He waved and called "Hi" as he got out of the car and slapped his knee for Sam to come and get patted. He knows Sam from before but that didn't get him any favors until I told Sam "Friend" and he wandered over to take his stroking. I followed and shook hands.
Fullwell looked at me approvingly. "That's one hell of a tan," he said.
"Easy to come by. I've spent the whole summer looking for lost kids, tagging cars, checking for stolen boats," I said.
He grinned, "Yeah, and solving homicides."
"That too. But now I'm on vacation, just like rich folks."
"I bet," he drawled it as if he were telling a joke, saving the punchline for later. He stretched his shoulders, extending both arms straight, like a scarecrow. "It's quite a drive up here."
"And you didn't make it to come fishing, did you?" I nodded towards the house, "Come in and have a beer."
"Good thinking." He tossed his openweave fedora through the window of his car and followed me into the house. I left the tomatoes where they were. The fruit flies would feel more at home in the open air.
My fridge was pretty well empty except for a case of Labatt's Classic. I hooked a couple out and took them through to the parlor. It's not a comfortable room, or house for that matter, but I don't need a lot to keep me happy. I spent two years in Nam, mostly in the boonies. Being in out of the rain is still a luxury.
Fullwell sat in the armchair. Because it faces the TV he probably figured it was the most comfortable chair in the house. He didn't know the set is dead and the chair dying. A spring twanged under him and he frowned.
"My ex-wife got the good stuff," I explained.
He managed a smile. He's a big, pale man, one of those paper-skinned redheads who never take a tan, even if they're in the sun for a week. And he never is. He's an office worker. He spends his time indoors at Bonded Security in Toronto. We'd met when he came up to Murphy's Harbour on a murder investigation after one of his guys got himself cancelled. Afterwards, Fullwell had offered me a job. I guessed he was back here to up the ante.
He took out his little tin of Dutch cigarillos and looked around for an ashtray. I got up and found him one I'd picked up in Hong Kong while I was on R and R there during my first tour in Nam. He nodded thanks, put it on his knee and lit up.
"I was wondering how busy you were, now the summer's over and your cottagers have all gone home." He let the question lie there on the air like the plume of smoke he blew out.
"I'm supposed to be on vacation. But I don't like to go too far." Murphy's Harbour is a one-cop town, up north of Toronto, a vacation spot. It had been jammed all summer, now it was emptying out for the long winter wait, but I still felt responsible. "The Provincial Police would take an hour to get here if somebody called for A Policeman Quick."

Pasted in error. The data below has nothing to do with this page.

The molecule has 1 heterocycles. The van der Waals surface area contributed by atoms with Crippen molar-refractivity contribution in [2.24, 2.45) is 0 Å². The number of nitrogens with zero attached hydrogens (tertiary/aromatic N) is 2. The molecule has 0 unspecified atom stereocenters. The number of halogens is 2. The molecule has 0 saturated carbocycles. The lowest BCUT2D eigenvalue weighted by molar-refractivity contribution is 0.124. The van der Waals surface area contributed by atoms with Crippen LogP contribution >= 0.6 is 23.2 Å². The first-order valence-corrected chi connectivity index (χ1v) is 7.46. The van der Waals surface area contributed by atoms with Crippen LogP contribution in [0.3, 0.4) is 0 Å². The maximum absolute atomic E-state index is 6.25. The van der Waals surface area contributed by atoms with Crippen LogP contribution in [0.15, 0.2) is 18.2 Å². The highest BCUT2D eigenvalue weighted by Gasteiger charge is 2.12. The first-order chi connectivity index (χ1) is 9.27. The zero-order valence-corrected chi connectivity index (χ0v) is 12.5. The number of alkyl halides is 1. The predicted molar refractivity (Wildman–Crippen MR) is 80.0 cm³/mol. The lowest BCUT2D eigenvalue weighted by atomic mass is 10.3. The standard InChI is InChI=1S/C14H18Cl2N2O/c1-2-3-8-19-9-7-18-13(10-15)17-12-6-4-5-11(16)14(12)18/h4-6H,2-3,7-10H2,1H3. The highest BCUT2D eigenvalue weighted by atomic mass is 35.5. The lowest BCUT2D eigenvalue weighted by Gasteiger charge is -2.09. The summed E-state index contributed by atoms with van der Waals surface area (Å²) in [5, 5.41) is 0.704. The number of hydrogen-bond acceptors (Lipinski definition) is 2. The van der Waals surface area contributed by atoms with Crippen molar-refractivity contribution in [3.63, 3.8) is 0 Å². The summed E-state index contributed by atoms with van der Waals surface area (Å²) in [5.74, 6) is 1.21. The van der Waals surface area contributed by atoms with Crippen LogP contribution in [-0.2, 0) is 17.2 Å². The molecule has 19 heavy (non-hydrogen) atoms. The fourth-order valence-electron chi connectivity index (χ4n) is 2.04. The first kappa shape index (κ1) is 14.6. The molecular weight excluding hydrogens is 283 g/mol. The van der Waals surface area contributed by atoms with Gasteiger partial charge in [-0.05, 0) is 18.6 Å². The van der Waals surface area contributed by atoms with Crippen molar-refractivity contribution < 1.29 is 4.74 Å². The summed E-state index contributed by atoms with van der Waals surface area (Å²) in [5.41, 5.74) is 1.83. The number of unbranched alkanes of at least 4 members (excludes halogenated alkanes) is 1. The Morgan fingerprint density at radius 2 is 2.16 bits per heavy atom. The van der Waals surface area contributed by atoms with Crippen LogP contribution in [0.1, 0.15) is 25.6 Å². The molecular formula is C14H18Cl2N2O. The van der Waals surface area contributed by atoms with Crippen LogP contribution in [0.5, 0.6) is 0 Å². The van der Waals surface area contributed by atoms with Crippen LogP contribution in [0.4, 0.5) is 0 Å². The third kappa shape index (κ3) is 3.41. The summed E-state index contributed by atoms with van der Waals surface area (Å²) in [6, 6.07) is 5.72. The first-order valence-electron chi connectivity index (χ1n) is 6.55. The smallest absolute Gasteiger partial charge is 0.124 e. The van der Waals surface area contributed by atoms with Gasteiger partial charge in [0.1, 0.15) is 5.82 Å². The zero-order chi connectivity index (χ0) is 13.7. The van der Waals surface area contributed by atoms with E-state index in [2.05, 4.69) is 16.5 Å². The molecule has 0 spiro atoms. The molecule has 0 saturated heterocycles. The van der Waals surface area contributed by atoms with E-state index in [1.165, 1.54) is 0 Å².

"How often does that happen?" He knew the answer as well as I did, almost never. He didn't wait for my reply but gave me the facts, fast and clean. "I need some help, the kind with muscles in it. I think you could handle it better than anybody else I've ever worked with."
"What's up?" I'm not hooked on risk or anything as neurotic as that, but policing Murphy's Harbour in the off-season is only a little bit livelier than counting sheep.
"Night before last, Friday night, Saturday morning, we had a disturbance on one of our sites. It's a construction site. Somebody slashed the tires on an earthmover. Client was madder'n hell."
"Where was the guard while this was going on? Off for a beer, asleep, what?"
Fullwell gripped his smoke between his teeth, eyes squinched up. "He was asleep, in the shack, which was lucky for him. We fired him, of course. Next night we put a young kid on, nineteen years old, keen, a real crackerjack."
"And?" I took a pull on my beer and waited.
"And this time, around two a.m. he didn't check in on schedule so the Field Officer made a hit on the property and found him with his head kicked in. Most of his teeth gone, internal injuries, he'd been gone over by experts."
I whistled. Toronto is a law-abiding city. Outside of bar fights that could happen anywhere, a man doesn't often get into that kind of jackpot.
"What do the police make of it?"
Fullwell made a little ceremony of tapping the ash off his cigarillo, not meeting my eyes. "We kept it quiet."
"An assault like that and you didn't report it? Why not?"
Now he looked up at me, out of eyes as pale blue as antique delft. "Not my idea, Reid. We've got a new VP Marketing. He's spent time in New York with the company, where this kind of thing happens more often. He figured the publicity would be bad for business. So he got me to keep it out of the hands of the police."
"What did the kid think about that? He must've been mad to know he's been ignored."
Fullwell shook his head. "No, that's cool. He's in hospital, all expenses paid, full salary, everything. We just want to catch the guys who did it to him. Meantime we put it around as a fall."
I sniffed. I've been a policeman for ten years now, nine of them in Toronto. To my way of doing business, this was all wrong. You don't sweep near-fatal beatings under the rug. You take them to the police.
"And you went along with this VP?" It didn't sound like the Fullwell I knew. He was always outspoken. I've heard him chew out their head office people for not caring enough about the men on the job.
"I didn't have a whole lot of options, Reid. This new guy is the blue-eyed boy. He's brought in a slew of new business and his word is better than mine at the company."
"Yeah, well that happens, I guess. Did you make the usual enquiries? Is the kid in hock to some loan shark? Does he have a jealous boyfriend, what?"
Fullwell took a farewell pull on his smoke and stubbed it out as if he were beating time to a record. "No, this guy's straight arrow. He's an engineering student at the U. of T., brings his books to the site and studies between making his rounds."